Vermont's newest big fish record goes to Pennsylvanian angler
A bowfisher from Pennsylvania caught a record-setting longnose gar in Lake Champlain last year, state officials announced this week.
The gar, which measured 54.75 inches in length and weighed 18.6 pounds, is the largest recorded longnose gar caught by bow since records began in 1969.
Jeremy Bicking of Pennsylvania caught the fish in May 2023. Every year, Bicking said, he goes to Vermont with his younger brother and father to visit his Vermonter uncle.
Bowfishing is the art of fishing using a bow or crossbow with a line attached to catch fish. Bicking used a compound bow to catch his award-winning gar.
While many bowfishers choose to fish at night, using lights to illuminate the water without the glare of the sun, Bicking and his family hunted in daylight with the aid of polarized lenses. It was earlier in May than they usually go and a little colder, Bicking said, and it took several hours of searching to find the fish.
“We shot a few of the gar, and then I was in front of the boat and saw the bigger one that I shot come through. At the time, we didn’t really realize how big it was,” Bicking said. “And then, after the fact, my younger brother had said, 'We should really weigh this because I think it might be close to what the state record is.'”
As it turns out, it was heavier than the then-record, a 17.9-pound, 50.5-inch gar shot in 1996 by Tom Casavant, per state records. Bicking had it officially weighed on a state-certified scale the next day to confirm the record and submitted it with the required paperwork. And then he filleted it, chunked it, and deep-fried it.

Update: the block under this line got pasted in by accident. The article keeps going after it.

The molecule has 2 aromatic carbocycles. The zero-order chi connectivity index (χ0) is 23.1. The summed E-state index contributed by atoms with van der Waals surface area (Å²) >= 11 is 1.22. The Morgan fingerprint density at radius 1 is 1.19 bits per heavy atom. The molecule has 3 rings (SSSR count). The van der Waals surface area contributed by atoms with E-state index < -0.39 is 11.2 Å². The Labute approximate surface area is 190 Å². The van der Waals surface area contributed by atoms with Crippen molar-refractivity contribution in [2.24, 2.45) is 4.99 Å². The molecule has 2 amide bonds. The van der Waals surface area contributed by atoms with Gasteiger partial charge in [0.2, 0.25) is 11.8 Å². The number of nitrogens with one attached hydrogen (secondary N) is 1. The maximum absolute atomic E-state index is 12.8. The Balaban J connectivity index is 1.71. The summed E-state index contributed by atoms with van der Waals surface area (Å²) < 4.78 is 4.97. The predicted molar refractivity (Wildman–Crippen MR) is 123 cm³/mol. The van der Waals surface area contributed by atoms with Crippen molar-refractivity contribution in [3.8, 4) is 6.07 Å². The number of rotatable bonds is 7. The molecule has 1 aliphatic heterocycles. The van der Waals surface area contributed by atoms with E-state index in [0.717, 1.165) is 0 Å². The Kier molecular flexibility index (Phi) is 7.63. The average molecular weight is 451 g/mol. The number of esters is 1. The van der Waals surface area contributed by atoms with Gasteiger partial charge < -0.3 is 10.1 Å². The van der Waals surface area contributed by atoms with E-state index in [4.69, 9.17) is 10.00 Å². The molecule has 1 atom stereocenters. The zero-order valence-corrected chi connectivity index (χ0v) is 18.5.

“We were always taught you don’t shoot or harvest anything unless you’re planning on eating it,” Bicking said.
While this was the largest longnose gar to be caught by bow, one caught by rod and reel in 2007 was a quarter-inch shorter and 3 ounces heavier. The state keeps separate records for fish caught by bow and those caught by hook and line because the former allows an angler to directly target fish, said Shawn Good, fisheries biologist at Vermont Fish and Wildlife.
Like many species of fish, female longnose gar are substantially larger than the males. In Vermont, where fish are limited in their ability to grow by cold winters, the average longnose gar is 30 to 40 inches long, said Good.
Bicking, who learned to fish as a child from his father and has been bowfishing for 12 to 15 years, said he is excited to get back on Lake Champlain for this year’s family trip.
“Now we have a new record to try and beat for ourselves,” Bicking said.
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